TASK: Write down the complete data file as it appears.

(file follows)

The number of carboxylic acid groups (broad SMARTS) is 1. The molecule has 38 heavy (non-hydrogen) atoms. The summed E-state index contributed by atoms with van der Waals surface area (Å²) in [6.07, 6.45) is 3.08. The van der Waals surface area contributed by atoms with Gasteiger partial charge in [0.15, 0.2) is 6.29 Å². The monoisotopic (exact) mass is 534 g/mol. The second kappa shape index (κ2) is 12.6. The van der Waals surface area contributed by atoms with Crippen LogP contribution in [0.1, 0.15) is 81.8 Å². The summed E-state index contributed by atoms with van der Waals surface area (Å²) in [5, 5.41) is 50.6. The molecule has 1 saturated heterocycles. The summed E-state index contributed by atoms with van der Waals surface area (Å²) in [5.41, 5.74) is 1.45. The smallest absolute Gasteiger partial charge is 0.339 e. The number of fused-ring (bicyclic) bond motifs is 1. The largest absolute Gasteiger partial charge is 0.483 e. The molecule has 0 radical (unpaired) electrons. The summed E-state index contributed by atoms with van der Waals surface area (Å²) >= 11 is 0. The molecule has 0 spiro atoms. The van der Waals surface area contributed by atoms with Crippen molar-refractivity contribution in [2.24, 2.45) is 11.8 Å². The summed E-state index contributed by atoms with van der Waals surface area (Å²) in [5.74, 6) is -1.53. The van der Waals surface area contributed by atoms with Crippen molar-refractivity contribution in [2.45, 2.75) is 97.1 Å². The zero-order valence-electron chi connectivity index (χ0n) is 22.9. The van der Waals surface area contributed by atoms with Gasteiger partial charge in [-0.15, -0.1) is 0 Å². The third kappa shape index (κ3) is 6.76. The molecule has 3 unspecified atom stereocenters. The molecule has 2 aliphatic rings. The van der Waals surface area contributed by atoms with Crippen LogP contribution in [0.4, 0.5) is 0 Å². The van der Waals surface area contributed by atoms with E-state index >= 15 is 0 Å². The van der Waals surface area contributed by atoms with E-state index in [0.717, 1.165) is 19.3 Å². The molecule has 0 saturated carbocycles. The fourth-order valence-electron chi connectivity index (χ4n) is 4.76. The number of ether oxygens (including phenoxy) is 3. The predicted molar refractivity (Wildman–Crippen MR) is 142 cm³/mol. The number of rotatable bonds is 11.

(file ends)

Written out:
The number of carboxylic acid groups (broad SMARTS) is 1. The molecule has 38 heavy (non-hydrogen) atoms. The summed E-state index contributed by atoms with van der Waals surface area (Å²) in [6.07, 6.45) is 3.08. The van der Waals surface area contributed by atoms with Gasteiger partial charge in [0.15, 0.2) is 6.29 Å². The monoisotopic (exact) mass is 534 g/mol. The second kappa shape index (κ2) is 12.6. The van der Waals surface area contributed by atoms with Crippen LogP contribution in [0.1, 0.15) is 81.8 Å². The summed E-state index contributed by atoms with van der Waals surface area (Å²) in [5, 5.41) is 50.6. The molecule has 1 saturated heterocycles. The summed E-state index contributed by atoms with van der Waals surface area (Å²) in [5.41, 5.74) is 1.45. The smallest absolute Gasteiger partial charge is 0.339 e. The number of fused-ring (bicyclic) bond motifs is 1. The largest absolute Gasteiger partial charge is 0.483 e. The molecule has 0 radical (unpaired) electrons. The summed E-state index contributed by atoms with van der Waals surface area (Å²) >= 11 is 0. The molecule has 0 spiro atoms. The van der Waals surface area contributed by atoms with Crippen molar-refractivity contribution in [2.24, 2.45) is 11.8 Å². The summed E-state index contributed by atoms with van der Waals surface area (Å²) in [5.74, 6) is -1.53. The van der Waals surface area contributed by atoms with Crippen molar-refractivity contribution in [2.45, 2.75) is 97.1 Å². The zero-order valence-electron chi connectivity index (χ0n) is 22.9. The van der Waals surface area contributed by atoms with Gasteiger partial charge in [-0.15, -0.1) is 0 Å². The third kappa shape index (κ3) is 6.76. The molecule has 3 unspecified atom stereocenters. The molecule has 2 aliphatic rings. The van der Waals surface area contributed by atoms with Crippen LogP contribution in [0.4, 0.5) is 0 Å². The van der Waals surface area contributed by atoms with E-state index >= 15 is 0 Å². The van der Waals surface area contributed by atoms with E-state index in [0.717, 1.165) is 19.3 Å². The molecule has 0 saturated carbocycles. The fourth-order valence-electron chi connectivity index (χ4n) is 4.76. The number of ether oxygens (including phenoxy) is 3. The predicted molar refractivity (Wildman–Crippen MR) is 142 cm³/mol. The number of rotatable bonds is 11.